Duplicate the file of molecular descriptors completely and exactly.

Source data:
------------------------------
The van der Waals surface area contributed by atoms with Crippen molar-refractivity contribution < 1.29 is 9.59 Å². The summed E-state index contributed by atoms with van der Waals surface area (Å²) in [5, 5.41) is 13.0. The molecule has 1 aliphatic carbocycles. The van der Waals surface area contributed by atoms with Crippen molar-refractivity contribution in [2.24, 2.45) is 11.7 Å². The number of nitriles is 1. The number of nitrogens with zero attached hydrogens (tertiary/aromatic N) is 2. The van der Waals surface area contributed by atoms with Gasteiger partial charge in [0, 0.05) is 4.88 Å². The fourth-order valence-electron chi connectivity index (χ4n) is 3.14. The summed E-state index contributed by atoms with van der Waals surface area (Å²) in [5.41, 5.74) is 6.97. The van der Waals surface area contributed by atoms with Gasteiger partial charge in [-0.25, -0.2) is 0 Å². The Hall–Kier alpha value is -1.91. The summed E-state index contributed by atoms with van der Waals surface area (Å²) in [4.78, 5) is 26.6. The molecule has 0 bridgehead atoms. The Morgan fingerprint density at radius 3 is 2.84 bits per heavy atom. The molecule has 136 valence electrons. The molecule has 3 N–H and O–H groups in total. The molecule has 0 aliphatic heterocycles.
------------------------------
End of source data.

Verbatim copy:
The van der Waals surface area contributed by atoms with Crippen molar-refractivity contribution < 1.29 is 9.59 Å². The summed E-state index contributed by atoms with van der Waals surface area (Å²) in [5, 5.41) is 13.0. The molecule has 1 aliphatic carbocycles. The van der Waals surface area contributed by atoms with Crippen molar-refractivity contribution in [2.24, 2.45) is 11.7 Å². The number of nitriles is 1. The number of nitrogens with zero attached hydrogens (tertiary/aromatic N) is 2. The van der Waals surface area contributed by atoms with Gasteiger partial charge in [0, 0.05) is 4.88 Å². The fourth-order valence-electron chi connectivity index (χ4n) is 3.14. The summed E-state index contributed by atoms with van der Waals surface area (Å²) in [5.41, 5.74) is 6.97. The van der Waals surface area contributed by atoms with Gasteiger partial charge in [-0.25, -0.2) is 0 Å². The Hall–Kier alpha value is -1.91. The summed E-state index contributed by atoms with van der Waals surface area (Å²) in [4.78, 5) is 26.6. The molecule has 0 bridgehead atoms. The Morgan fingerprint density at radius 3 is 2.84 bits per heavy atom. The molecule has 136 valence electrons. The molecule has 3 N–H and O–H groups in total. The molecule has 0 aliphatic heterocycles.